WaPo fact-checker backtracks after Cotton correctly predicted Boston Bomber would receive COVID stimulus check

Media top headlines January 6

In media news today, an MSNBC reporter warns that Republicans in state legislature are passing voting laws that make ‘January 6 every day,’ a CNN medical guest says that companies should not treat the unvaccinated and vaccinated as equal, and a White House reporter asks Jen Psaki why Biden hasn’t ‘focused more on scolding the unvaccinated.’

Washington Post fact-checker Glenn Kessler offered a mea culpa of sorts after having rewarded two Pinocchios to Sen. Tom Cotton, R-Ark., for predicting that murderers like convicted terrorist Dzhokhar Tsarnaev would receive a COVID stimulus check. 

In March 2021, Kessler ran the headline “Murderers, undocumented immigrants: Hyped-up claims about who’s getting stimulus checks” with an image of Cotton plastered on the page, challenging claims that he and Sen. John Barrasso, R-Wy., made that the $1,400 checks Americans were set to receive would be going to those not qualified or worthy for them. 

“On March 8, [Cotton] tweeted that Dzhokhar Tsarnaev, the Boston bomber, would also get benefits and declared, ‘Get ready for campaign ads,’” Kessler wrote at the time, quoting Cotton. “But for all the hype, there’s less to these claims than one might imagine — particularly because the previous stimulus bills passed last year under GOP control also did not bar payments to prisoners and the small subset of undocumented immigrants referenced by Barrasso.”

ILE – This file photo released April 19, 2013, by the Federal Bureau of Investigation shows Dzhokhar Tsarnaev, convicted and sentenced to death for carrying out the April 15, 2013 Boston Marathon bombing attack that killed three people and injured more than 260. (FBI via AP, File)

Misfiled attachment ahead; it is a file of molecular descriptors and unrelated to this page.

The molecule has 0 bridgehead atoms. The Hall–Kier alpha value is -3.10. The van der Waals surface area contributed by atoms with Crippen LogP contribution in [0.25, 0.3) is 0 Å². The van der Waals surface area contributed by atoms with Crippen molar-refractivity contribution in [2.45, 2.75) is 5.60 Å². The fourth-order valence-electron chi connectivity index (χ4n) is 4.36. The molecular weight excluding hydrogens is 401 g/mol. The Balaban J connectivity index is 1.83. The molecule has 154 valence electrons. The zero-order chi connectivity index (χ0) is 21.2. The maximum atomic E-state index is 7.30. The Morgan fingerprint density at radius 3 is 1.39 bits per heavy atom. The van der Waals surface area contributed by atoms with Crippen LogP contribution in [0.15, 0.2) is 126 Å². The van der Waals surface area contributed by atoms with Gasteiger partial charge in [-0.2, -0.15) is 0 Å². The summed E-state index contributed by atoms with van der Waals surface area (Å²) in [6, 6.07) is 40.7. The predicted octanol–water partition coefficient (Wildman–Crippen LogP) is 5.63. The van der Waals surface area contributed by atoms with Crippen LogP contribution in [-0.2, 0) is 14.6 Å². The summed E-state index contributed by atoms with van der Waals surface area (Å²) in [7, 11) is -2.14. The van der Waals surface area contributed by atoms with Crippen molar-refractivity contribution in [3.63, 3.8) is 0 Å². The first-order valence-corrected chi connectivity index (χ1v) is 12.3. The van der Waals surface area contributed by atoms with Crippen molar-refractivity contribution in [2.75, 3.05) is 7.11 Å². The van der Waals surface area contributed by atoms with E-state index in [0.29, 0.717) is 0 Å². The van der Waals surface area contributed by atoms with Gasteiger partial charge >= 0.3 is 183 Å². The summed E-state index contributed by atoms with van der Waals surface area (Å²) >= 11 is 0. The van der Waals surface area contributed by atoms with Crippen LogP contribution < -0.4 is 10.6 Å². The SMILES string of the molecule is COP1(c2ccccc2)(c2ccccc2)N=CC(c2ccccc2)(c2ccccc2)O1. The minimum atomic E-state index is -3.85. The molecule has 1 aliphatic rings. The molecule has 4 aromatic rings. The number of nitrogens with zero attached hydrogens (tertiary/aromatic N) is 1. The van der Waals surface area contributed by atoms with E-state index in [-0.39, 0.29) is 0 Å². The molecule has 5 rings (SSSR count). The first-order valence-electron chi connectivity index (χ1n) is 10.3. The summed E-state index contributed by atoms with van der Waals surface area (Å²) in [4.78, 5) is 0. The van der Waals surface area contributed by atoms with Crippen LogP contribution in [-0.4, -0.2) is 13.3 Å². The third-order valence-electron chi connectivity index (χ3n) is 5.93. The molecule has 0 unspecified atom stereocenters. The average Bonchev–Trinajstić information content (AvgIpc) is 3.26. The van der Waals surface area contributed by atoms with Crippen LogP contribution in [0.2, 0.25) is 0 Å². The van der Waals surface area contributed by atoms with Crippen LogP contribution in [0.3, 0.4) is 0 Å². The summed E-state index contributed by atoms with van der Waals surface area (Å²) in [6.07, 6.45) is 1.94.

(FBI via AP, File)

Kessler noted the stimulus bills “have excluded some people” but the law “did not exclude payments to incarcerated individuals” and that a judge ruled the IRS “could not rewrite the law on its own after it had already issued payments to people in prison.”

“But prisoner advocates say this is just theater,” Kessler wrote before quoting activists who pushed back at Cotton’s claims. 

Regarding the “Pinocchio Test,” Kessler previously concluded that both Cotton and Barrasso’s remarks “lack significant context.”

“Cotton and Barrasso claim Democrats are actively trying to give stimulus checks to murderers and undocumented immigrants. Not only is that wrong, but both voted for previous stimulus bills that did not have narrowed criteria,” Kessler wrote. “Barrasso did not resort to Cotton’s scaremongering, more carefully saying that prisoners might receive a stimulus check. But his immigration phrasing was misleading, as viewers might have thought Barrasso was talking about all undocumented immigrants.”

“Both of these talking points mainly are crafted for future campaign ads, not serious legislation. Cotton and Barrasso earn Two Pinocchio,” the fact-checker added. 

(Washington Post/FOX)

Well, it turns out that the Boston Bomber did, in fact, receive a $1,400 stimulus check.